|True Heart Susie (1919) starred Lillian Gish - apparently "plain" as well as unnamed.|
As early as 1919 it was not uncommon to find his profile prominently featured on slides promoting his films [also see D.W. Griffith Meets the Mystery Woman, Sept. 16, 2010].
Of course major directors were often featured prominently in the advertising materials for their films, but generally their stature was signified exclusively by the size and grandeur of the typeface devoted to their name.
For an example of such typographical bombast, one need look no further than Cecil B. DeMille who's name dwarfed even the title as well as that of any actor or contributing artist.
|Cecil B. DeMille's name dwarfs all others on slide for The Ten Commandments (1923)|
In many cases marketing departments apparently believed that Griffith's noble Roman profile would be more attractive to prospective audiences than the fair likenesses Lillian Gish, Mae Marsh, or any other star under his direction.
Perhaps even Griffith himself insisted on being pictured. Having started his career as a stage actor, and as one who appeared in numerous early films before moving behind the camera, it's not unreasonable to assume that Griffith at least encouraged the incorporation of his image in promotional materials.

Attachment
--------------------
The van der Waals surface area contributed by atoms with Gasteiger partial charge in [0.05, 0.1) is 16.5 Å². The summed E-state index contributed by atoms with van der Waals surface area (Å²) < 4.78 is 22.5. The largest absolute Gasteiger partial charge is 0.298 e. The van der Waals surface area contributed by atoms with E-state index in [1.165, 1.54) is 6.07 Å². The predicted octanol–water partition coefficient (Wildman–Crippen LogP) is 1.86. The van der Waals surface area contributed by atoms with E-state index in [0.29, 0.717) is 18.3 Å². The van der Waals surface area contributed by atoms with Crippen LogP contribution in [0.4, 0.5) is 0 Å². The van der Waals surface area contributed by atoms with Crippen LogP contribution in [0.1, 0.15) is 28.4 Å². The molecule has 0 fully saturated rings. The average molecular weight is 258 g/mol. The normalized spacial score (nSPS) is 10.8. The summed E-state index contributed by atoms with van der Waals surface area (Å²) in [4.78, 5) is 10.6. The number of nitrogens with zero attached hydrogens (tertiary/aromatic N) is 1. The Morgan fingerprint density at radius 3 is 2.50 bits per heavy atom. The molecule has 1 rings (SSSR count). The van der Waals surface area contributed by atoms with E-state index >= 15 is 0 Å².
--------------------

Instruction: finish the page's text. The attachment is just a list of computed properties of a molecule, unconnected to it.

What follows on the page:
|Lillian Gish braves the icy river in Way Down East (1920) but Griffith dominates the image.|
Charlie Chaplin and Erich von Stroheim are both prominent in this regard, with Chaplin clearly leading supreme.
|Chaplin directed and starred in The Pilgrim (1923)|
|Erich von Stroheim in Fugitive Road (1934)|
Stroheim, on the other hand, can be found in promotional materials from his years as a combined actor/director as well as in productions in he worked exclusively as a performer. In all cases such as these, Chaplin and Stroheim consistently appear on the slides in costumer, make-up, and character for their acting role, not as an advertisement for their directorial role. Promotional departments knew quite well that people went to the cinema to see Chaplin on the screen - not to admire directorial acumen.
|Drums of Love (1928)|